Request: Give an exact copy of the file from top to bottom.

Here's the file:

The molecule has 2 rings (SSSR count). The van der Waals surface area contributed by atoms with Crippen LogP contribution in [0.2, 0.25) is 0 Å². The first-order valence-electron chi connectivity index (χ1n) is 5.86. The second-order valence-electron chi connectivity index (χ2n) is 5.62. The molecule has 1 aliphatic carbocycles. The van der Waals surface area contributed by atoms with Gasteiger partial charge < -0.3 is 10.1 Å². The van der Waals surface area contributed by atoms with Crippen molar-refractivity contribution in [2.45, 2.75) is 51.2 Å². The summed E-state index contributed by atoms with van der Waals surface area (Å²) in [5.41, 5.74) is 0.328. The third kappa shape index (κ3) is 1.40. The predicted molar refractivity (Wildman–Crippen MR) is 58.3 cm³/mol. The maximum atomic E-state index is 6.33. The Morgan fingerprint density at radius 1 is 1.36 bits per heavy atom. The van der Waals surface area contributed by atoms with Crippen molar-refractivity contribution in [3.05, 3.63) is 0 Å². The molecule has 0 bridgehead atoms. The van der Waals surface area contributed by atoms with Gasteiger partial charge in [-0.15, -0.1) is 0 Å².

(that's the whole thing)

The molecule has 2 rings (SSSR count). The van der Waals surface area contributed by atoms with Crippen LogP contribution in [0.2, 0.25) is 0 Å². The first-order valence-electron chi connectivity index (χ1n) is 5.86. The second-order valence-electron chi connectivity index (χ2n) is 5.62. The molecule has 1 aliphatic carbocycles. The van der Waals surface area contributed by atoms with Gasteiger partial charge < -0.3 is 10.1 Å². The van der Waals surface area contributed by atoms with Crippen molar-refractivity contribution in [2.45, 2.75) is 51.2 Å². The summed E-state index contributed by atoms with van der Waals surface area (Å²) in [5.41, 5.74) is 0.328. The third kappa shape index (κ3) is 1.40. The predicted molar refractivity (Wildman–Crippen MR) is 58.3 cm³/mol. The maximum atomic E-state index is 6.33. The Morgan fingerprint density at radius 1 is 1.36 bits per heavy atom. The van der Waals surface area contributed by atoms with Crippen molar-refractivity contribution in [3.05, 3.63) is 0 Å². The molecule has 0 bridgehead atoms. The van der Waals surface area contributed by atoms with Gasteiger partial charge in [-0.15, -0.1) is 0 Å².